I’ve stated before that, given Kentucky’s resurgence as a legitimate talent pool for rising country and country-adjacent acts over the past decade, it can be easy to overrate certain acts based on solely on their origin, not unlike how Texas acts singing about their home state started to get played out back in the 2000s. But there are also those cases where it can feel like certain acts are underrated, even when they’ve been around just as long as certain praised contemporaries. And given how solid Kelsey Waldon’s track record with her releases has been dating all the way back to 2014’s The Gold Mine, I’d like to think she should be bigger than she is.
But with a sacred slot on the late John Prine’s record label and a rejuvenation in her step after these last few years ahead of her newest album – fittingly titled No Regular Dog, at that – she’s slowly building on her career one step at a time. And with Shooter Jennings contributing a more well-rounded sound for her buttery Kentucky drawl and content that’s always been informed by her home state, she just might have made her best album to date.
It’s also her most low-key and unassuming one, too – the sort of album that often pulls inspiration from lo-fi and Outlaw-era grit without necessarily aping the era. So there’s a part of me that thinks this is a small expansion of an already established sound that nevertheless manages to do some heavy lifting and make some big changes to the overall presentation. Jennings’ production has only gotten warmer and richer as the years have passed, and there’s a much greater focus on smoked-out pedal steel, touches of fiddle and banjo – plus some beautiful piano on the Prine tribute in “Season’s Ending” – along with a great traditional country texture that, while not unfamiliar for Waldon, feels more well-balanced and fully formed than ever before and complements her ragged drawl.
Granted, she’s never relied heavily on hard-charged swagger as a performer, but her naturally weary, unassuming delivery does have a way of making these songs feel bigger than what they might seem in the text – a lot of hard living on the road, difficult self-reflection and even more difficult forgiveness for one’s own self, burn out, and relapses, if not for her than certainly for her characters. It’s not an album marked by desperate drama, though, so much as weariness and a dogged commitment to fight on through, where the best moments are where Waldon knows herself and her characters and can showcase the sort of defiance that lends them their own found strength, like on “Sweet Little Girl.”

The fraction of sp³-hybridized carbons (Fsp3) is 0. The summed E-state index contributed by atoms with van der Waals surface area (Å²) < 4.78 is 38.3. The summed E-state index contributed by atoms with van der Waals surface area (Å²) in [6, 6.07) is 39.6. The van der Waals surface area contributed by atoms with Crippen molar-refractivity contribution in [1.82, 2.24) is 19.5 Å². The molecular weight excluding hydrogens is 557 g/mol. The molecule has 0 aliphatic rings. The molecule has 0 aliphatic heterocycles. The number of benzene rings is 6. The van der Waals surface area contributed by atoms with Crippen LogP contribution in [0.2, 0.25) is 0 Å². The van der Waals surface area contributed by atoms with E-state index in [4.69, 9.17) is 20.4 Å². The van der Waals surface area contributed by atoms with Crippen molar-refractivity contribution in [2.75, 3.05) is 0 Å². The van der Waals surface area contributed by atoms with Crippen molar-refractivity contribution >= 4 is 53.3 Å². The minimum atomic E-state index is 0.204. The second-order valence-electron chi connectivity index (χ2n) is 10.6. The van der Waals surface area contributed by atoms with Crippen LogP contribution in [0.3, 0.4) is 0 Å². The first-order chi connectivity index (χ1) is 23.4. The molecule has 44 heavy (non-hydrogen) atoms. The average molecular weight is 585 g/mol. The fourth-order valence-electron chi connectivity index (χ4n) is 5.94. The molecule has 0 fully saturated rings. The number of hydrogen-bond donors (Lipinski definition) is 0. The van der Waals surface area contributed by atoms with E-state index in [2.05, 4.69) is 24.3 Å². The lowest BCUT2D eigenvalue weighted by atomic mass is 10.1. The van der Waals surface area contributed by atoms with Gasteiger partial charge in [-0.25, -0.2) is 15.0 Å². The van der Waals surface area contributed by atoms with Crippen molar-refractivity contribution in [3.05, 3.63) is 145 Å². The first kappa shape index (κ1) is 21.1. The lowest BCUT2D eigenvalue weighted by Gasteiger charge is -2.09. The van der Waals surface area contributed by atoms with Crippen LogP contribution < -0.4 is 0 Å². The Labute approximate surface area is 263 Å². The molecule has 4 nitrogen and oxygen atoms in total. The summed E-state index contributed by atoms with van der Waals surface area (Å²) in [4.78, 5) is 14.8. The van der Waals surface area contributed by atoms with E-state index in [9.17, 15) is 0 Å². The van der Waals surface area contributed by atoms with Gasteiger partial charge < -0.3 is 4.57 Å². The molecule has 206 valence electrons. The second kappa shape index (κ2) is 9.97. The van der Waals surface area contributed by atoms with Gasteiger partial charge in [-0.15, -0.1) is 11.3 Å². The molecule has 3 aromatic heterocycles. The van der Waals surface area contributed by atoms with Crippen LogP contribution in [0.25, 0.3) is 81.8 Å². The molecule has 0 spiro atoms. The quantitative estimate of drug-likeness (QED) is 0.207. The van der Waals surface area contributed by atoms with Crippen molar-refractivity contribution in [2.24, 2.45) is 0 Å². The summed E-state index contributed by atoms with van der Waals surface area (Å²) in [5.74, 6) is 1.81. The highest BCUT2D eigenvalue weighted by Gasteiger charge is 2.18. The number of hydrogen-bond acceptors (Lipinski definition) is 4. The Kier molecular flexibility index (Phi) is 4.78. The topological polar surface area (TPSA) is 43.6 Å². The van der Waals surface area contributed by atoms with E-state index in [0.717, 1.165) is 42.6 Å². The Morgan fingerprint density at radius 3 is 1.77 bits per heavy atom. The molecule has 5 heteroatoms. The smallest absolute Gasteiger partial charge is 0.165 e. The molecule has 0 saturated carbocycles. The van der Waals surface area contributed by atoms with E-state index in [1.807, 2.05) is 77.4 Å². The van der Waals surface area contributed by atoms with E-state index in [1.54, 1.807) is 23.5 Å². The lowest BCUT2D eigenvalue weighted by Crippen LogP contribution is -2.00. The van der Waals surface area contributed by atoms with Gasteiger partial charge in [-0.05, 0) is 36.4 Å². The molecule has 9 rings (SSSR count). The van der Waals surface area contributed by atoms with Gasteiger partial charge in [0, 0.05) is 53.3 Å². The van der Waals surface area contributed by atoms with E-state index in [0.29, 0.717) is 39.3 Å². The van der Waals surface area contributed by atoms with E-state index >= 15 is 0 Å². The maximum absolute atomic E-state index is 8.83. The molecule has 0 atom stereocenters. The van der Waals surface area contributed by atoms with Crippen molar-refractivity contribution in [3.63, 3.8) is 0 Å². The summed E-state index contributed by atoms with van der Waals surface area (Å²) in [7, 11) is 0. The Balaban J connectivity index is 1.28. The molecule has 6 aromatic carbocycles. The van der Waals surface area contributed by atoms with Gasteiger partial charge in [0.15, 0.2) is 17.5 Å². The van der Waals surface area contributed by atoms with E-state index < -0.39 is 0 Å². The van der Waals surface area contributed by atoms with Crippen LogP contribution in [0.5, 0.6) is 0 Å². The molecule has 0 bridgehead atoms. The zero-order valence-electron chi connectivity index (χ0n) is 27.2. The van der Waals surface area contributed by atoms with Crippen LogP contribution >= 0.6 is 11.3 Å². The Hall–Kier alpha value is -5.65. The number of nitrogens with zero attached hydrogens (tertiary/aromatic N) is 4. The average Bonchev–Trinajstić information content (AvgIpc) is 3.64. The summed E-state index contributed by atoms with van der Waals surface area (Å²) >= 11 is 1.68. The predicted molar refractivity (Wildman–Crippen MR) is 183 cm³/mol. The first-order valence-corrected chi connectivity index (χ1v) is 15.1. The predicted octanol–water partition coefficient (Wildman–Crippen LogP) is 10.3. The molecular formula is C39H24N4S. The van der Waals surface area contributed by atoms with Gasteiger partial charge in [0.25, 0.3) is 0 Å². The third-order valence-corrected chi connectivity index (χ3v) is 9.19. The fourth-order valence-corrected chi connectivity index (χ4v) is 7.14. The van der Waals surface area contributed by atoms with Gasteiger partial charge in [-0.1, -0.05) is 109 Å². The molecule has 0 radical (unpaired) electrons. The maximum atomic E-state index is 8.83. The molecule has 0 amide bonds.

Only that doesn’t come so easily at points, especially for characters that aren’t quite regular dogs. I’m not wild about how “Tall and Mighty” leans on generic platitudes at points (same for “Peace Alone”), but the message that one can’t always stand tall and mighty does certainly provide an anchoring point for this project. And when you factor in the distinctly Kentuckian setting and framing that informs a lot of her characters and stories … well, there’s certainly time for warm appreciation on the pretty tender and sweet “Backwater Blues,” but you’ll also get the tale of two brothers on two different paths with “History Repeats Itself,” a track told from the perspective of the brother on the wrong path torn by jealousy and poverty who’s clinging on with desperate urgency but knows it’s too late for him to claw his way back – but then he makes note of a flawed justice system that’d rather punish than reform, and it’s pretty easy to sympathize. And from Waldon’s own perspective of the touring musician disillusioned by the nature of the industry, you get the shattering of an idol’s influence here on Earth with the heartbreaking “Season’s Ending,” and the equally dark, confessional “Progress Again,” where the progress she’s referring to is simply inner peace that seems harder and harder to come by.
Now, for what is a compelling arc – if all too familiar and somewhat played-out in recent years – I do wish sometimes the project did have that aforementioned sense of dramatic urgency to add greater heft or dynamics to it. “You Can’t Ever Tell” is a pleasant little waltz about uncertainties relating to day-to-day anxiety … but that’s what also makes it come across as a tad too quaint and undercooked to hit more effectively. And while I do appreciate the darker bass groove anchoring “History Repeats Itself,” it’s another track that could have used a bit more muscle in its composition to be a bit more harrowing as the content suggests. Even with that said, this is a great traditional country project and is arguably Waldon’s most well-rounded project to date, and while she may lay claim as no regular dog, I think this is an easy album for anyone to enjoy.
- Favorite tracks: “Sweet Little Girl,” “Season’s Ending,” “History Repeats Itself,” “Backwater Blues,” “Progress Again”
- Least favorite track: “You Can’t Ever Tell”